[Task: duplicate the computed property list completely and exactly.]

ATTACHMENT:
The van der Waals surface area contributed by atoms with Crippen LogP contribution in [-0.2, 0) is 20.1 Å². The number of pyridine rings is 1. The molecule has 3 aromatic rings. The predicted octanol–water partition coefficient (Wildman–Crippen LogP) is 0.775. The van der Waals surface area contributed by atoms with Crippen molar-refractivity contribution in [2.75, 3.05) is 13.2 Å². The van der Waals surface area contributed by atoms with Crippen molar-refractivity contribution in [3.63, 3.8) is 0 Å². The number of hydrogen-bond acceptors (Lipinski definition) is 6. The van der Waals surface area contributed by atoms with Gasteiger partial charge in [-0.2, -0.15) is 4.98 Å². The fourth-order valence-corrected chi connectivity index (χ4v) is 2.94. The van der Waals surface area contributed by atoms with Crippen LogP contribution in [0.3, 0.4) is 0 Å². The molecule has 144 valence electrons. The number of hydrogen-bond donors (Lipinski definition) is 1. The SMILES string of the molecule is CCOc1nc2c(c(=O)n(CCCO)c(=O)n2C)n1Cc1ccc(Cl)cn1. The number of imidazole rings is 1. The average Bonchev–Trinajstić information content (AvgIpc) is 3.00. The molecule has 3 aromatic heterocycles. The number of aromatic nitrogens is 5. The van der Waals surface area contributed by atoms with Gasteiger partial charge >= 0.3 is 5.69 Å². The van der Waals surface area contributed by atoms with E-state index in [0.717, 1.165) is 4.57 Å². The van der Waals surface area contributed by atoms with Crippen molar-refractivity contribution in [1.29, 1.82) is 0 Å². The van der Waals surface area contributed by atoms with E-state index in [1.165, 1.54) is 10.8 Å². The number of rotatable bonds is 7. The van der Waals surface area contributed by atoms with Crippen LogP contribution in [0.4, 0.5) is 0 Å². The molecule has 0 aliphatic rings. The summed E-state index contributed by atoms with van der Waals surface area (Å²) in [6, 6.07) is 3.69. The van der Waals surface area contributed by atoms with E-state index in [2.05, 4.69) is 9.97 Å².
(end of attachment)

The van der Waals surface area contributed by atoms with Crippen LogP contribution in [-0.2, 0) is 20.1 Å². The number of pyridine rings is 1. The molecule has 3 aromatic rings. The predicted octanol–water partition coefficient (Wildman–Crippen LogP) is 0.775. The van der Waals surface area contributed by atoms with Crippen molar-refractivity contribution in [2.75, 3.05) is 13.2 Å². The van der Waals surface area contributed by atoms with Crippen molar-refractivity contribution in [3.63, 3.8) is 0 Å². The number of hydrogen-bond acceptors (Lipinski definition) is 6. The van der Waals surface area contributed by atoms with Gasteiger partial charge in [-0.2, -0.15) is 4.98 Å². The fourth-order valence-corrected chi connectivity index (χ4v) is 2.94. The van der Waals surface area contributed by atoms with Crippen LogP contribution in [0.3, 0.4) is 0 Å². The molecule has 144 valence electrons. The number of hydrogen-bond donors (Lipinski definition) is 1. The SMILES string of the molecule is CCOc1nc2c(c(=O)n(CCCO)c(=O)n2C)n1Cc1ccc(Cl)cn1. The number of imidazole rings is 1. The average Bonchev–Trinajstić information content (AvgIpc) is 3.00. The molecule has 3 aromatic heterocycles. The number of aromatic nitrogens is 5. The van der Waals surface area contributed by atoms with Gasteiger partial charge >= 0.3 is 5.69 Å². The van der Waals surface area contributed by atoms with E-state index in [0.717, 1.165) is 4.57 Å². The van der Waals surface area contributed by atoms with Crippen molar-refractivity contribution in [1.29, 1.82) is 0 Å². The van der Waals surface area contributed by atoms with E-state index in [1.165, 1.54) is 10.8 Å². The number of rotatable bonds is 7. The van der Waals surface area contributed by atoms with Crippen LogP contribution in [0.4, 0.5) is 0 Å². The molecule has 0 aliphatic rings. The summed E-state index contributed by atoms with van der Waals surface area (Å²) in [6, 6.07) is 3.69. The van der Waals surface area contributed by atoms with E-state index in [2.05, 4.69) is 9.97 Å².